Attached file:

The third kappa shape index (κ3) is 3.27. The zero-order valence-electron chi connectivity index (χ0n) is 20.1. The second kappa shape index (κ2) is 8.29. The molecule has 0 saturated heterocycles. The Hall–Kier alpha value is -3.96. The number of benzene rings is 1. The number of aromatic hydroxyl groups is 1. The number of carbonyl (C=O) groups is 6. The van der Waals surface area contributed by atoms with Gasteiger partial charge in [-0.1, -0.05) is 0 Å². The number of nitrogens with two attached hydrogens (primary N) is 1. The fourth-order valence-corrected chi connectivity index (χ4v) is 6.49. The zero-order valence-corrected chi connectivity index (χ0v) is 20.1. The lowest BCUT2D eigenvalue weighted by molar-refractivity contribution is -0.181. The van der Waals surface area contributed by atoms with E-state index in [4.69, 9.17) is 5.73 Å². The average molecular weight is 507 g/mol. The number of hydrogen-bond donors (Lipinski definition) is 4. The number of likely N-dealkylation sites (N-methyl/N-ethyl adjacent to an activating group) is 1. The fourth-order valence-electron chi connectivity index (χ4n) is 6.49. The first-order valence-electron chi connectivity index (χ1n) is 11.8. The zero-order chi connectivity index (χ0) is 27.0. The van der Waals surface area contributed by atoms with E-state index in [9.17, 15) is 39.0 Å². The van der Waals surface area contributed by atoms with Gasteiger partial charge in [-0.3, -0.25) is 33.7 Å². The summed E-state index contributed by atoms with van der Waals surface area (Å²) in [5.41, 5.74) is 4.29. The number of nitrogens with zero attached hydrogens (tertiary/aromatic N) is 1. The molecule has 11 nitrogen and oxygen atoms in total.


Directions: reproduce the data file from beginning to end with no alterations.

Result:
The third kappa shape index (κ3) is 3.27. The zero-order valence-electron chi connectivity index (χ0n) is 20.1. The second kappa shape index (κ2) is 8.29. The molecule has 0 saturated heterocycles. The Hall–Kier alpha value is -3.96. The number of benzene rings is 1. The number of aromatic hydroxyl groups is 1. The number of carbonyl (C=O) groups is 6. The van der Waals surface area contributed by atoms with Gasteiger partial charge in [-0.1, -0.05) is 0 Å². The number of nitrogens with two attached hydrogens (primary N) is 1. The fourth-order valence-corrected chi connectivity index (χ4v) is 6.49. The zero-order valence-corrected chi connectivity index (χ0v) is 20.1. The lowest BCUT2D eigenvalue weighted by molar-refractivity contribution is -0.181. The van der Waals surface area contributed by atoms with E-state index in [4.69, 9.17) is 5.73 Å². The average molecular weight is 507 g/mol. The number of hydrogen-bond donors (Lipinski definition) is 4. The number of likely N-dealkylation sites (N-methyl/N-ethyl adjacent to an activating group) is 1. The fourth-order valence-electron chi connectivity index (χ4n) is 6.49. The first-order valence-electron chi connectivity index (χ1n) is 11.8. The zero-order chi connectivity index (χ0) is 27.0. The van der Waals surface area contributed by atoms with E-state index in [9.17, 15) is 39.0 Å². The van der Waals surface area contributed by atoms with Gasteiger partial charge in [-0.3, -0.25) is 33.7 Å². The summed E-state index contributed by atoms with van der Waals surface area (Å²) in [5.41, 5.74) is 4.29. The number of nitrogens with zero attached hydrogens (tertiary/aromatic N) is 1. The molecule has 11 nitrogen and oxygen atoms in total.